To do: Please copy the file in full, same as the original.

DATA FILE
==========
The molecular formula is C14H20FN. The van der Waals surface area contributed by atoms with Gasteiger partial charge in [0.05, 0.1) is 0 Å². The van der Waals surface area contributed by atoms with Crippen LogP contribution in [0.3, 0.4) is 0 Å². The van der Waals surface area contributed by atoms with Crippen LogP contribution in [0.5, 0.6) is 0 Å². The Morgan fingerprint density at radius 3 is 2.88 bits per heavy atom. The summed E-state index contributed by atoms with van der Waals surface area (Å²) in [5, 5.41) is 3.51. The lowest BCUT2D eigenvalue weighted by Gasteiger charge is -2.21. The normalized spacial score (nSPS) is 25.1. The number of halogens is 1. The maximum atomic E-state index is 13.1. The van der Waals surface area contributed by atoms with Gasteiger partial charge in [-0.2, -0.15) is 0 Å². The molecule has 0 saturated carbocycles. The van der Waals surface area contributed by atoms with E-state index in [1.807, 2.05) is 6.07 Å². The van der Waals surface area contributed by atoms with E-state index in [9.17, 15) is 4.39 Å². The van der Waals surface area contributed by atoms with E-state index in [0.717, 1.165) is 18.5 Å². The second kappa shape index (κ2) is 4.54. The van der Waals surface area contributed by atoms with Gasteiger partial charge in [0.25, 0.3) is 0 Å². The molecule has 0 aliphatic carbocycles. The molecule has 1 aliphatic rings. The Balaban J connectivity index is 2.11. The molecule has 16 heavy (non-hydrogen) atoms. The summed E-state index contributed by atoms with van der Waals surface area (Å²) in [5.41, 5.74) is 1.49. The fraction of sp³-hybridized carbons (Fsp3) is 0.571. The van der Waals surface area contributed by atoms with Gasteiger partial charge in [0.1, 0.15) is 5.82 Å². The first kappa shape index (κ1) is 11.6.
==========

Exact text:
The molecular formula is C14H20FN. The van der Waals surface area contributed by atoms with Gasteiger partial charge in [0.05, 0.1) is 0 Å². The van der Waals surface area contributed by atoms with Crippen LogP contribution in [0.3, 0.4) is 0 Å². The van der Waals surface area contributed by atoms with Crippen LogP contribution in [0.5, 0.6) is 0 Å². The Morgan fingerprint density at radius 3 is 2.88 bits per heavy atom. The summed E-state index contributed by atoms with van der Waals surface area (Å²) in [5, 5.41) is 3.51. The lowest BCUT2D eigenvalue weighted by Gasteiger charge is -2.21. The normalized spacial score (nSPS) is 25.1. The number of halogens is 1. The maximum atomic E-state index is 13.1. The van der Waals surface area contributed by atoms with Gasteiger partial charge in [-0.2, -0.15) is 0 Å². The molecule has 0 saturated carbocycles. The van der Waals surface area contributed by atoms with E-state index in [1.807, 2.05) is 6.07 Å². The van der Waals surface area contributed by atoms with E-state index in [9.17, 15) is 4.39 Å². The van der Waals surface area contributed by atoms with E-state index in [0.717, 1.165) is 18.5 Å². The second kappa shape index (κ2) is 4.54. The van der Waals surface area contributed by atoms with Gasteiger partial charge in [0.25, 0.3) is 0 Å². The molecule has 0 aliphatic carbocycles. The molecule has 1 aliphatic rings. The Balaban J connectivity index is 2.11. The molecule has 16 heavy (non-hydrogen) atoms. The summed E-state index contributed by atoms with van der Waals surface area (Å²) in [5.41, 5.74) is 1.49. The fraction of sp³-hybridized carbons (Fsp3) is 0.571. The van der Waals surface area contributed by atoms with Gasteiger partial charge in [0.1, 0.15) is 5.82 Å². The first kappa shape index (κ1) is 11.6.